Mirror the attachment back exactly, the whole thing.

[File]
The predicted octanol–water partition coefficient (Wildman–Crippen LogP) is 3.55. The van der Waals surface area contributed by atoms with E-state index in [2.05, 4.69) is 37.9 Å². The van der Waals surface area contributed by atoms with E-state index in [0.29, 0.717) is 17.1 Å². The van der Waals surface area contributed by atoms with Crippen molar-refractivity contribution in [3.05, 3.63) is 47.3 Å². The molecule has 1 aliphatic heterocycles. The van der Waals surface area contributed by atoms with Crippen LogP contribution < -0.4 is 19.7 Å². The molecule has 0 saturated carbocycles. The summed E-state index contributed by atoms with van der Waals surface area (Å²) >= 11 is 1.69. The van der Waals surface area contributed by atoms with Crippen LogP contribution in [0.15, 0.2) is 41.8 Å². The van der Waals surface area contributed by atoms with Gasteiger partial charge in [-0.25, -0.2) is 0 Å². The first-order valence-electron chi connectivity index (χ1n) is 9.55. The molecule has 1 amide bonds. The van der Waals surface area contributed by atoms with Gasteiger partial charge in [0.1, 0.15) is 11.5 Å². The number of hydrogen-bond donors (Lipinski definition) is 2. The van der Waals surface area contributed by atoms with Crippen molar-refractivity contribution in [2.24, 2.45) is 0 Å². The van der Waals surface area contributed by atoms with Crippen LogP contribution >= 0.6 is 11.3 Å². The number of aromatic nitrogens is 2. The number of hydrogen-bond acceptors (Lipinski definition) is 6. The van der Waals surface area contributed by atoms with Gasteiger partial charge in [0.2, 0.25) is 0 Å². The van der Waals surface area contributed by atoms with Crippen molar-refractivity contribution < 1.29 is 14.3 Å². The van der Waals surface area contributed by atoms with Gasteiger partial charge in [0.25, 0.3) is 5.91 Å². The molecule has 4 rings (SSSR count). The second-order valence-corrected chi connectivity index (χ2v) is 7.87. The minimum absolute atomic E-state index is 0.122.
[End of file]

The predicted octanol–water partition coefficient (Wildman–Crippen LogP) is 3.55. The van der Waals surface area contributed by atoms with E-state index in [2.05, 4.69) is 37.9 Å². The van der Waals surface area contributed by atoms with E-state index in [0.29, 0.717) is 17.1 Å². The van der Waals surface area contributed by atoms with Crippen molar-refractivity contribution in [3.05, 3.63) is 47.3 Å². The molecule has 1 aliphatic heterocycles. The van der Waals surface area contributed by atoms with Crippen LogP contribution < -0.4 is 19.7 Å². The molecule has 0 saturated carbocycles. The summed E-state index contributed by atoms with van der Waals surface area (Å²) >= 11 is 1.69. The van der Waals surface area contributed by atoms with Crippen LogP contribution in [0.15, 0.2) is 41.8 Å². The van der Waals surface area contributed by atoms with Gasteiger partial charge in [-0.25, -0.2) is 0 Å². The first-order valence-electron chi connectivity index (χ1n) is 9.55. The molecule has 1 amide bonds. The van der Waals surface area contributed by atoms with Gasteiger partial charge in [0.1, 0.15) is 11.5 Å². The number of hydrogen-bond donors (Lipinski definition) is 2. The van der Waals surface area contributed by atoms with Crippen molar-refractivity contribution in [2.24, 2.45) is 0 Å². The van der Waals surface area contributed by atoms with Crippen LogP contribution >= 0.6 is 11.3 Å². The number of aromatic nitrogens is 2. The number of hydrogen-bond acceptors (Lipinski definition) is 6. The van der Waals surface area contributed by atoms with Gasteiger partial charge in [0.2, 0.25) is 0 Å². The van der Waals surface area contributed by atoms with Crippen molar-refractivity contribution < 1.29 is 14.3 Å². The van der Waals surface area contributed by atoms with Gasteiger partial charge in [0.25, 0.3) is 5.91 Å². The molecule has 4 rings (SSSR count). The second-order valence-corrected chi connectivity index (χ2v) is 7.87. The minimum absolute atomic E-state index is 0.122.